The Indonesian unit of US-based gold miner Newmont Mining, the PT Newmont Nusa Tenggara (PTNNT), has halted production of copper concentrate at its Batu Hijau mine in Indonesia, saying that its storage facility has reached full capacity.
According to a mining union official, the move was a consequence of the mineral export ban imposed by the Indonesian Government in January and the introduction of a higher tax on copper concentrate exports.
Following the announcement of the ban, Newmont said it would reduce production at its Batu Hijau gold and copper mine from 1 June, unless it received permission to export concentrates.
Newmont and Freeport-McMoRan, which account for 97% of Indonesia's total copper output, had previously criticised the new law, stating that the increased taxes conflict with the original long-standing agreements signed with Indonesia.
The introduction of new taxes has affected about $500m worth of monthly mineral ore and concentrate exports, and forced Newmont to halt production.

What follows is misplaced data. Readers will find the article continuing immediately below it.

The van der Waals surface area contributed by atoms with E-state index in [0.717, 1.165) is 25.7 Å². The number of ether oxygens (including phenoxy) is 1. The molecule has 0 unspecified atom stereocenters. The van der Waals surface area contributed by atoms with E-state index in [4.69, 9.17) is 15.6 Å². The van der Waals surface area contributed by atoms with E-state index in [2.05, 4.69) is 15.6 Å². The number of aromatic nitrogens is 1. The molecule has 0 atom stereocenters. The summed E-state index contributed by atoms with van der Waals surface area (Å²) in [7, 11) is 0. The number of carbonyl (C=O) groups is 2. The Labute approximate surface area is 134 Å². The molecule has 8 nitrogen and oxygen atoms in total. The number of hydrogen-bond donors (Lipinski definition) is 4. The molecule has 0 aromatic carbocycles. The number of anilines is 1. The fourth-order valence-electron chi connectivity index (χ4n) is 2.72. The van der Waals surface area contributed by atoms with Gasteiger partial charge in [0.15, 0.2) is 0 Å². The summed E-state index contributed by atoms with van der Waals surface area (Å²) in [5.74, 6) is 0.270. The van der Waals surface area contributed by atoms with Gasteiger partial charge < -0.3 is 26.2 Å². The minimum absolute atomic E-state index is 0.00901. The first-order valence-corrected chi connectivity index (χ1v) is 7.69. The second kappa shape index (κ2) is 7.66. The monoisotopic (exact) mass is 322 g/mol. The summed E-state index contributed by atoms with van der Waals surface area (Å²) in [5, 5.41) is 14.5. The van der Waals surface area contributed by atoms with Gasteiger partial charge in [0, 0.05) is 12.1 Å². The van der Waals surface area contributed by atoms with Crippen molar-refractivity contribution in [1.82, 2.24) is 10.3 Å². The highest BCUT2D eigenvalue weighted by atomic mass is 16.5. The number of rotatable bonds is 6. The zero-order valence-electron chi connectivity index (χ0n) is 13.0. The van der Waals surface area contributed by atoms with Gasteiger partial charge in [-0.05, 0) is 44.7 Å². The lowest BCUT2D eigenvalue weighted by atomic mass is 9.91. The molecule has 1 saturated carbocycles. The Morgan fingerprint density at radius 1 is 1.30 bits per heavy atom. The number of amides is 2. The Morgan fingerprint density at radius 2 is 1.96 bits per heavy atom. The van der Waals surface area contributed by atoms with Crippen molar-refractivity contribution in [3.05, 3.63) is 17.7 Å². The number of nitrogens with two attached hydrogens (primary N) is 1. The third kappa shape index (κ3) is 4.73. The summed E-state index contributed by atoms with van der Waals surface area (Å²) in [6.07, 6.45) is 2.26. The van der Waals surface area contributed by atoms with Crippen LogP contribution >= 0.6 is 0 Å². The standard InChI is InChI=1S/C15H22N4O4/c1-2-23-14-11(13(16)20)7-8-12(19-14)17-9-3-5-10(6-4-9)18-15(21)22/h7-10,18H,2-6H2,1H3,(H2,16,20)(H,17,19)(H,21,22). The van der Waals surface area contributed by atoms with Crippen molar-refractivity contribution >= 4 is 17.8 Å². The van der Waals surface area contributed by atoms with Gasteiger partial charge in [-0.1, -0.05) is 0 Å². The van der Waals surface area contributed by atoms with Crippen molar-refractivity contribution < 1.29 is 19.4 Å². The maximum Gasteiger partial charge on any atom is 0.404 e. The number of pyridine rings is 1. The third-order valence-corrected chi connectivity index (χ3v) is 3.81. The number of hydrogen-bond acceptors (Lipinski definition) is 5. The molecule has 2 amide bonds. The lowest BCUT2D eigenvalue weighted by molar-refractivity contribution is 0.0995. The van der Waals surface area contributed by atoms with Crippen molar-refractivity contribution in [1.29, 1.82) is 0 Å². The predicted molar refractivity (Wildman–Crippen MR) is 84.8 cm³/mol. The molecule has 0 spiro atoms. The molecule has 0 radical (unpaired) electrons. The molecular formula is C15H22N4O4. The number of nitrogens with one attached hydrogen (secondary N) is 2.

Newmont said in a statement: "The company has delayed to put employees on stand-by status at home on paid leave at reduced compensation, in anticipation of a ministerial meeting this week that is intended to clarify the conditions under which copper concentrate exports will be permitted."
Meanwhile, the Indonesian copper industry is hoping that the newly appointed chief economics minister Chairul Tanjung will help restart concentrate exports in the country.
Tanjung has stated that he would review the mining export rules after they hampered the first quarter's economic growth, which was the slowest in more than four years.
Image: The reclamation area at the PT Newmont Nusa Tenggara (PTNNT) operation at Batu Hijau in Indonesia. Photo: courtesy of PT Newmont Nusa Tenggara (PTNNT).